The workers compensation insurer has notified me that a ‘work capacity decision’ has been made on my claim. What does this mean for me and what can I do?
Insurers are required to undertake Work Capacity Decisions to determine whether an Injured Worker is able to return to suitable work. This can impact on your entitlement to ongoing weekly compensation payments.
When making a WCD, the insurer will consider the following:
- Your current work capacity – Usually, the insurer will rely on the Certificates of Capacity/Fitness. The insurer can also rely on Independent Medical Examinations when deciding a current work capacity.
- What kind of suitable employment you are able to engage in – Usually, the insurer will arrange for you to attend an assessment with a vocational assessor. A vocational assessor will consider your qualifications, training and experience when completing their report, and determine what jobs you can do.
- What your Pre-Injury Average Weekly Earnings are and how much you can earn in the suitable employment.
What will happen if a Work Capacity Decision is made on my claim?
If the insurance company makes a WCD on your claim, then one of the following may occur:
- There will be no change in your weekly compensation payments – This will occur if the insurer is satisfied that you have no current capacity for work, that the reduced hours/duties you are currently performing represent the extent of your work capacity, or, that there are no suitable duties/ employment available for you; or
- A reduction in your weekly compensation payments – This will occur if you are not working, but the insurer believes that you are able to some work. This will may also occur if you are working, but the insurer believes that you can increase your hours/earnings; or
- A cessation in your weekly compensation payments – This will occur if the insurer determines that you are able to perform work earning the same or greater than what you were earning at the time of your injury.
When will the insurance company make a WCD?
A WCD can be made at any time throughout the life of the claim, however, WCDs are usually made when you have received almost 130 weeks (2.5 years) of weekly compensation payments.
This is a crucial time in the life of the claim, because the current law states that an Injured Worker is only entitled to receive weekly compensation beyond this period, if they are assessed by the insurer as:
- Being totally unfit for work; or
- If they are working at least 15 hours per week and earning a minimum of $200.00.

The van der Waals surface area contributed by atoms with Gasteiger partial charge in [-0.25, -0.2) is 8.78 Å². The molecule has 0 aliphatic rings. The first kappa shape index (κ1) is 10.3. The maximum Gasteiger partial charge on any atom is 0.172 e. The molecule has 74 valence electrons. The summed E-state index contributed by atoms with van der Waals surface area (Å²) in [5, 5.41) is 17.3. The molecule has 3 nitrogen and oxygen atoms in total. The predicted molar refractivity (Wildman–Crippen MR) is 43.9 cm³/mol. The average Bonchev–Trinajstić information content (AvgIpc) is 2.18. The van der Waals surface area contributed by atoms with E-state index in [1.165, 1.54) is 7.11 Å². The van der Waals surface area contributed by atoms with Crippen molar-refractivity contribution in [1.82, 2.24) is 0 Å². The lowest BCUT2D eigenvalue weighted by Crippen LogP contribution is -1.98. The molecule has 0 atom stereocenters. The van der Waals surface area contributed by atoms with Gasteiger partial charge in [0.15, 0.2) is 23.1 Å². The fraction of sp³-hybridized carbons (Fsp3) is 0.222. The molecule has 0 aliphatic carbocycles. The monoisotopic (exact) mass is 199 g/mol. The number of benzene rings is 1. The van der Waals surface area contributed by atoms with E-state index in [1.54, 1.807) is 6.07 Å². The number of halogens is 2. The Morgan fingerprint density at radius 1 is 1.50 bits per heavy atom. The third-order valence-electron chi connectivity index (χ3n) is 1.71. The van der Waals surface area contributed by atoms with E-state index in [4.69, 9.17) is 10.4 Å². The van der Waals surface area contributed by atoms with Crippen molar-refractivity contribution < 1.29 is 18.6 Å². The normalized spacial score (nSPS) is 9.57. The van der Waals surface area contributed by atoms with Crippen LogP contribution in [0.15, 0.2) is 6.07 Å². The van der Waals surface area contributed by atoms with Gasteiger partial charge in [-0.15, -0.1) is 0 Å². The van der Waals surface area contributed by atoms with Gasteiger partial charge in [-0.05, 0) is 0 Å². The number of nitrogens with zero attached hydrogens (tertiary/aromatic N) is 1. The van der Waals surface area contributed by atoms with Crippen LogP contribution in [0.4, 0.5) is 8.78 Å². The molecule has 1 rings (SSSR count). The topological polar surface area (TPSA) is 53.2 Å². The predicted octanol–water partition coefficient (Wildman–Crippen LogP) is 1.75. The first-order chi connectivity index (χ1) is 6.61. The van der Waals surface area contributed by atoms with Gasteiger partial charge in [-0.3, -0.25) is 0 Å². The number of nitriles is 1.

If you do not fit this criterion, then the insurance company may cease your weekly compensation payments once you have received 130 weeks (2.5 years) of weekly compensation payments.
Insurers are not to make WCDs for Workers with Highest Needs (Workers who are assessed as suffering greater than 30% Whole Person Impairment).
How do I challenge a work capacity decision?
There are usually 2 steps in the dispute resolution process. The first is to seek an internal review of the decision from the insurer, and the next step is to refer the matter to the Personal Injury Commission (PIC).
Both of the above steps are technical in nature. Workers benefit from engaging a solicitor who specialises in workers compensation to assist them.
Recent developments in the law have permitted Injured Workers to challenge WCDs through the PIC with the assistance of approved lawyers. The decision of Oliver Roberts v University of Sydney (2021) NSWWCC 25 determined that the PIC does have power to award weekly compensation beyond 130 weeks/2.5 years of incapacity.
Will it cost me to engage a solicitor to help me?
Injured workers who engage solicitors who have been approved by the Independent Review Office (IRO) will not be required to pay legal fees associated with workers compensation disputes. Our approved solicitors at Lionheart Lawyers are able to apply for legal funding from the IRO, and your legal fees will be met by the IRO.
If your weekly benefits have been stopped because of a Work Capacity Decision, or if you have any questions about workers compensation, speak to one of our IRO approved lawyers today on (02) 9299 0112 for an obligation-free assessment of your claim.
Important Disclaimer: The material contained in this publication is of general nature only and is based on the law as of the date of publication. It is not, nor is intended to be legal advice. If you require further information on the content of this publication, please contact our office on 9299 0112.